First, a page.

BJJ--How applicable?

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Ryan
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BJJ--How applicable?

Post by Ryan » Tue Jul 09, 2013 2:09 pm

I have never done BJJ--how applicable is it to LE/MIL practice?

After reading this article...
http://www.bjjee.com/interview/bjj-in-t ... os-passos/
CQB-TEAM Education and Motivation.

"Pragmatism over theory."
"Anyone with a weapon is just as deadly as the next person."
"Unopposed CQB is always a success, if you wanted you could moonwalk into the room holding a Pepsi."

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Re: BJJ--How applicable?

Post by jimothy_183 » Wed Jul 10, 2013 3:53 am

Great for ground fighting and grapelling but that's where it ends.
http://www.warriortalknews.com/2012/10/book-of-five-rings-modern-application.html wrote:
“In my doctrine, I dislike preconceived, narrow spirit. You must study this well.” The lesson is clear. Do not be limited in your studies. If you study Tae Kwon Do, add Wing Chun and Brazilian Ju Jitsu to the mix to be come less "narrowly focused". If you focus on unarmed fighting, learn the knife and the gun. If you are a gun man, study JKD. Narrow mindedness kills.
semper acer , semper velox , semper trux , semper promptus

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Ryan
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Re: BJJ--How applicable?

Post by Ryan » Sat Jul 13, 2013 12:37 pm

Great quote!

I recently replied to a topic on this article.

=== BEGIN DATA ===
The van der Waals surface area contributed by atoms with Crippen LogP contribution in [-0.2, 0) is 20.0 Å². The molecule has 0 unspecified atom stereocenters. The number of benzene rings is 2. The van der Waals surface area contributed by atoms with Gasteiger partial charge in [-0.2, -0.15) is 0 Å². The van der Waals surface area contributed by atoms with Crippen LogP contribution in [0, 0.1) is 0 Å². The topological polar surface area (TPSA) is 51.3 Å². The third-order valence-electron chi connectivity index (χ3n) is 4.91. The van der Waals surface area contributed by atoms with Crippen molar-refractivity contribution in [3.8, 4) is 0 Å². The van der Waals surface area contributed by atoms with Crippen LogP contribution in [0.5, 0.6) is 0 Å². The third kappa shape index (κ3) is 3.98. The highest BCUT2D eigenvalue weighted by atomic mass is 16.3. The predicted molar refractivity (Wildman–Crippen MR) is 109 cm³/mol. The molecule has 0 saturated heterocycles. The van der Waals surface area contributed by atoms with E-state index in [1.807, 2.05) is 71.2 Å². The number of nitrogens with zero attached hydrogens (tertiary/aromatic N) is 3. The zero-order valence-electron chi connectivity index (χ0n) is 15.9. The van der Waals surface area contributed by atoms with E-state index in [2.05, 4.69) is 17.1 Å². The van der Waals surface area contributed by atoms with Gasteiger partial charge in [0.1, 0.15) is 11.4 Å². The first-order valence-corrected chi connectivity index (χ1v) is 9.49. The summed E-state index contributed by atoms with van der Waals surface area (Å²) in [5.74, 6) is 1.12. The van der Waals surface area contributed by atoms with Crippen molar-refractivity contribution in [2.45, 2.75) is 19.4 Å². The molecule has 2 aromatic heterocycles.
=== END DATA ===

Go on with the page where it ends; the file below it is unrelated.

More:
Here it is:


There are many disappointments within the dogmatic and bureaucratic entity that is the Army of the United States especially in regards to associated training criteria. Matt Larsen perceived the fact that their hand-to-hand combat training was indeed lacking; and had been in a swirl of unchanging limited application content, even as far back as World War Two 'lessons learnt'. He was therefore the backbone behind a change that had to come but I don't think it has stopped there--room for improvement is still apparent. As stated, this program was simply a 're-invigoration' of hand-to-hand perception and training. It's not the shining light.

There's two perceptions I base my view off:
- Close Quarter Hand-to-Hand Fighting skills and certain techniques do increase the physical, mental and spiritual individual status, but in a way in which the 'paper' or 'ring' theory commonly seen, and,
- These skills must co-exist with soldiering skill and a 'soldiers reality' as opposed to Martial Artists opinion and non-combat related techniques which can be hard to delineate.

I have seen many Martial Artists and other 'fighting figures' or 'gurus' state that they have, can or will teach the Military and Law Enforcement "how-to". But they do not understand the reality of the application of what they plan to teach--and it tends to lack the realism, modifications and understanding needed. Martial Arts and "civilian" fighting methods are therefore only to be used as a partial training tool, not an insight into what will be needed in combat.